The federal government is one of the largest real estate owners on the planet, spending roughly $6 billion per year in taxpayer money on energy costs for buildings it owns, such as federal office centers, courthouses, diplomatic missions, laboratories and military facilities.
The federal government can make a significant contribution towards energy savings and carbon reduction by requiring aggressive energy savings. This also helps spur industry to develop new technologies and designs that can then be deployed in the private sector.
Current laws require that GSA and other federal agencies that own buildings meet certain energy saving targets for new buildings, but the greatest potential for reducing the federal government’s energy consumption lies with retrofitting its existing buildings.
Since federal buildings are designed to last for 50 to 100 years, identifying ways to help them save energy over the long run will improve the environment and save taxpayer money.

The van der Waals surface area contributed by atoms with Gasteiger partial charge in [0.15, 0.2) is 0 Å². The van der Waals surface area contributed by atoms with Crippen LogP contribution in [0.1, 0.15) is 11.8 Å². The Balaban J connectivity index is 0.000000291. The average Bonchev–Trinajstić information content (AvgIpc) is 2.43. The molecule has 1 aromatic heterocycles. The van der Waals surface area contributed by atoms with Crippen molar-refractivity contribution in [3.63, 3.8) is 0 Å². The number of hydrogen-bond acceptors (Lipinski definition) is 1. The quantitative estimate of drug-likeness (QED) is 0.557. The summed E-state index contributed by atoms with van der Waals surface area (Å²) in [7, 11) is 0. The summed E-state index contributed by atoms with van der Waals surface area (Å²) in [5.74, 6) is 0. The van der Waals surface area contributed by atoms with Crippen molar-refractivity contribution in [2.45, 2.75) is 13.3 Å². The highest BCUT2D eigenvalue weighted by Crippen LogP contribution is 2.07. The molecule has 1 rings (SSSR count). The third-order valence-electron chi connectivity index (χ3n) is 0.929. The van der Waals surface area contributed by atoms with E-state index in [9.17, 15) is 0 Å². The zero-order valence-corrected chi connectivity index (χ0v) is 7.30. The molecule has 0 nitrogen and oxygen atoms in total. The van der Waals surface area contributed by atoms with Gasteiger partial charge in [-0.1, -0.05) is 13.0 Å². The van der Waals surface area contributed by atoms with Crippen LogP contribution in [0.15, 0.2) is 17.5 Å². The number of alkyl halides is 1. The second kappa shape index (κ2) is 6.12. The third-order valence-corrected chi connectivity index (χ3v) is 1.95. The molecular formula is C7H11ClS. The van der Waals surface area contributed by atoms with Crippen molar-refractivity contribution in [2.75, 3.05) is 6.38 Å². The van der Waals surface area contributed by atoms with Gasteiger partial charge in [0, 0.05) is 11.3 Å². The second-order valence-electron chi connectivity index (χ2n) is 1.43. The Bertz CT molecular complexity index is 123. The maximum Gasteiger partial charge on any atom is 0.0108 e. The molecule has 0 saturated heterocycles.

Amends the Energy Independence and Security Act of 2007 to fund job-creating improvements in energy and resiliency for Federal buildings managed by the General Services Administration, to enable a portfolio of clean buildings by 2030.
Green Energy for Federal Buildings Act (H.R.1327)
Amends the Energy Policy Act of 2005 to update the Federal purchase requirement to ensure the use of 100 percent renewable energy by 2050, and for other purposes.
Earlier this year, the Green Building Advisory Committee (GBAC), an advisory body to the U.S. General Services Administration (GSA), approved a series of procurement principles to enable a shift to low embodied carbon building materials and approaches.
Key Federal Agencies and Committees
GSA Federal High-Performance Buildings